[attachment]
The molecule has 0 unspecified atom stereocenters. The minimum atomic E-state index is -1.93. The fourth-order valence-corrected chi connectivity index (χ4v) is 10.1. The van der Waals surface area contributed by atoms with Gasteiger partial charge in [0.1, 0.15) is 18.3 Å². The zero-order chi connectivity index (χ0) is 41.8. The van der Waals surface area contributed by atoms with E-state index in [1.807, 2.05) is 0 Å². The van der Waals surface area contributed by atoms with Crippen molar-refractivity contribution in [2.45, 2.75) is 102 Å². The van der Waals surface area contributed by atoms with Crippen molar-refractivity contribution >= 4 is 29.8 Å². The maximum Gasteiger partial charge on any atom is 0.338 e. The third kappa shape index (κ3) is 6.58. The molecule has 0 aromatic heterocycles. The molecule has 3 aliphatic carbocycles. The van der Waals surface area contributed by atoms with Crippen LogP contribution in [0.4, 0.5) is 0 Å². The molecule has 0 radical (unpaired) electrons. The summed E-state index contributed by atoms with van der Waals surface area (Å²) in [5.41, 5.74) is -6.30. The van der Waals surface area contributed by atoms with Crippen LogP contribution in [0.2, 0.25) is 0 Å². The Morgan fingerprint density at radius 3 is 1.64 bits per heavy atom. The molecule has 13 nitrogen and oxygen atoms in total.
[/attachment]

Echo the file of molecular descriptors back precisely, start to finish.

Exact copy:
The molecule has 0 unspecified atom stereocenters. The minimum atomic E-state index is -1.93. The fourth-order valence-corrected chi connectivity index (χ4v) is 10.1. The van der Waals surface area contributed by atoms with Gasteiger partial charge in [0.1, 0.15) is 18.3 Å². The zero-order chi connectivity index (χ0) is 41.8. The van der Waals surface area contributed by atoms with E-state index in [1.807, 2.05) is 0 Å². The van der Waals surface area contributed by atoms with Crippen molar-refractivity contribution in [2.45, 2.75) is 102 Å². The van der Waals surface area contributed by atoms with Crippen molar-refractivity contribution >= 4 is 29.8 Å². The maximum Gasteiger partial charge on any atom is 0.338 e. The third kappa shape index (κ3) is 6.58. The molecule has 0 aromatic heterocycles. The molecule has 3 aliphatic carbocycles. The van der Waals surface area contributed by atoms with Crippen LogP contribution in [0.4, 0.5) is 0 Å². The molecule has 0 radical (unpaired) electrons. The summed E-state index contributed by atoms with van der Waals surface area (Å²) in [5.41, 5.74) is -6.30. The van der Waals surface area contributed by atoms with Crippen LogP contribution in [0.2, 0.25) is 0 Å². The Morgan fingerprint density at radius 3 is 1.64 bits per heavy atom. The molecule has 13 nitrogen and oxygen atoms in total.